Noteworthy Boost Investigative Journalism in Ireland Through Crowdfunding


Irish media can welcome a boost in investigative journalism with the launch of Journal Media’s new initiative, Noteworthy. The project launched last week and is a platform to crowd-source funds for investigations. The initiative was developed by Adrian Acosta, Chief Executive of Journal Media, and the editorial team behind who successfully applied to Google’s Digital News Innovation Fund to support the project.

The concept is relatively simple. The public can submit ideas for stories they want to see investigated. The journalists then develop more formal proposals and then put them to the public who can fund the investigations they want to read about. Noteworthy also facilitates a wide range of ways to produce investigative journalism, such as supporting video, and data journalism projects.

The initiative aims to address the challenges news organisation face in resourcing investigative journalism. Among the first activities news organisations tend to cut when resources are tight are investigations.  A release from the new initiatives said that “Noteworthy aims to fill the growing gap between the stories news organisations want to do and the stories they can afford.”

Media markets in the USA and UK have experimented with crowdfunded investigative journalism such as Civil and Beacon. While titles such as the Dublin Inquirer have crowdfunded specific stories and freedom of information initiatives such as Right to Know use crowdsourcing to support their work, Noteworthy is the first ongoing journalism funding portal for Ireland.

Stories are already being supported

Although the project has not been running for long, four of the first ten proposals are already fully funded, and others have received some support. “We have been very surprised so far,” said Ken Foxe, Editor of Noteworthy. “It has exceeded expectations already. It is a challenging thing to try and develop, but we have been pleasantly surprised so far,” he said. 

To begin, Noteworthy will focus on small and medium-sized investigations but later hope to engage in much larger and more in-depth stories. The website also has a general fund to help support investigations that can not yet be made public. 

Mr Foxe explained, “For a variety of reasons not all stories can be made public as a proposal. There are issues around Defamation, and also there are stories that could not progress if they were made public too soon.” In such cases, the general fund can help support the investigations that need to be confidential until complete.

The website is currently in beta format, and during these first few months the company will be learning “what stories people want to see investigated, and also which ones they are willing to fund.”

Stories that are currently getting backing address issues around housing, transparency in local councils, political pensions and compensation culture. Mr Foxe explained that not all ideas can be developed into proposals and that the team only take on stories they are confident they can deliver.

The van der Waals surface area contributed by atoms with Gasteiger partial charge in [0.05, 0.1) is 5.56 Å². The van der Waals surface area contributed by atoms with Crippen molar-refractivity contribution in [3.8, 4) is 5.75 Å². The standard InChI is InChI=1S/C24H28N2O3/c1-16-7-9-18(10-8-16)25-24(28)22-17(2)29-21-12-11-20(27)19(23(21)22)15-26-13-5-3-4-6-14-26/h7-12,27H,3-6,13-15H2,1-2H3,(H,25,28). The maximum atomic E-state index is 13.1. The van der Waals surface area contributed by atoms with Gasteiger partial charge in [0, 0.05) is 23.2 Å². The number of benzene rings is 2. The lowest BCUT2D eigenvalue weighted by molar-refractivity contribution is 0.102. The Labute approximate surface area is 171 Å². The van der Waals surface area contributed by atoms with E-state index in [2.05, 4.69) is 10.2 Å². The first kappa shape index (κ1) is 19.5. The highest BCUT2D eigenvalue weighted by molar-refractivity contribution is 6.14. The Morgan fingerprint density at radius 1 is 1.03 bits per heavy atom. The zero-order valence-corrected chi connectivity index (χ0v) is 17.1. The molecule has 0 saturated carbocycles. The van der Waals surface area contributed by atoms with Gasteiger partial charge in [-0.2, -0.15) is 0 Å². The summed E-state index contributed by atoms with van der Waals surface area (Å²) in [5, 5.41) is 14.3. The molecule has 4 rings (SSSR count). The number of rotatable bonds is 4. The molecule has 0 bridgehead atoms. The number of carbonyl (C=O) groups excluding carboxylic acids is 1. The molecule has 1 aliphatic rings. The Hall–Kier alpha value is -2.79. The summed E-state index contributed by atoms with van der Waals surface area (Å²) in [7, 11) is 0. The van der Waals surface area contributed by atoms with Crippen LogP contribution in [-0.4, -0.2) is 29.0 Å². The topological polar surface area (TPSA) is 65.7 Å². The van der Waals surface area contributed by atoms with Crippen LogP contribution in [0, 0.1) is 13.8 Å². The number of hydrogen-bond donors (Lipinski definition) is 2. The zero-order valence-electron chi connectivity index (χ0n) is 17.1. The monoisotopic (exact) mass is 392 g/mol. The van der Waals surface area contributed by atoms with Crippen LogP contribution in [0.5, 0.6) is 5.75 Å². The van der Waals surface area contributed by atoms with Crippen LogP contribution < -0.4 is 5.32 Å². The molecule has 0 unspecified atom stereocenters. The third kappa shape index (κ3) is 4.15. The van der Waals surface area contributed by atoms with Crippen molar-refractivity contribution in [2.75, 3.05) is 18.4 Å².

The first round of proposals along with the “the journalism that comes from them” will be published and the website will be officially launching in autumn.

Cooperating with local media

Although the ideas and the funding for the stories come from the public, Noteworthy will be editorially robust says Mr Foxe. “The approach is much the same way as any newsroom would be. If a group or someone comes forward with an idea or funding, that does not suggest they will get the outcome they want or expect. So that is important to be understood.  We go in as journalists normally would. We dig deep, we write the story we get not the story a funder wants.”

And Noteworthy will benefit other news organisations too. A statement says it “could be a way for all media organisations – particularly local operations – to fund stories they have not been able to do up until now.”

Mr Foxe explained, “we are open to the idea of syndication. We want what we do here to be open to other media outlets to use, with credit.  We want people to use it.  Particularly the local and regional stories,  we would be happy for local media to pick them up,  with appropriate credit.”

“We would like to partner with local media. If a local title had a big story that was on the back burner and the day to day issues end up taking priority, or if there was something too big to resource at a local level, we would love to partner on projects like that,” he said.

A new business model

Journal Media notes that the business models that have developed in digital journalism are not conducive to supporting investigations. Noteworthy offers an antidote to the decline in investigative journalism and the resources available to engage in original stories.

Often big stories of the day are initiated by politicians or business highlighting problems they face. This provides the public with the opportunity to direct Irish journalism to address the issues that are faced by communities and unearth practices that authorities would rather remain hidden. 

“The commercial reality of journalism in the modern day is that it is not always feasible to dedicate resources to long investigations. But newsrooms want to engage in this, so it about formulating a new way of doing its” said Mr Foxe.

With significant cuts in some of the seemingly more successful digital newsrooms such as Buzzfeed and Vice, the need for a sustainable funding model for digital journalism is pressing. And Ireland is a smaller media market, needs to innovate to ensure that it keeps pace with the international markets.  “We need new ways of doing things, said Mr Foxe.

Noteworthy is in beta format for now, and the official launch is expected to take place this Autumn.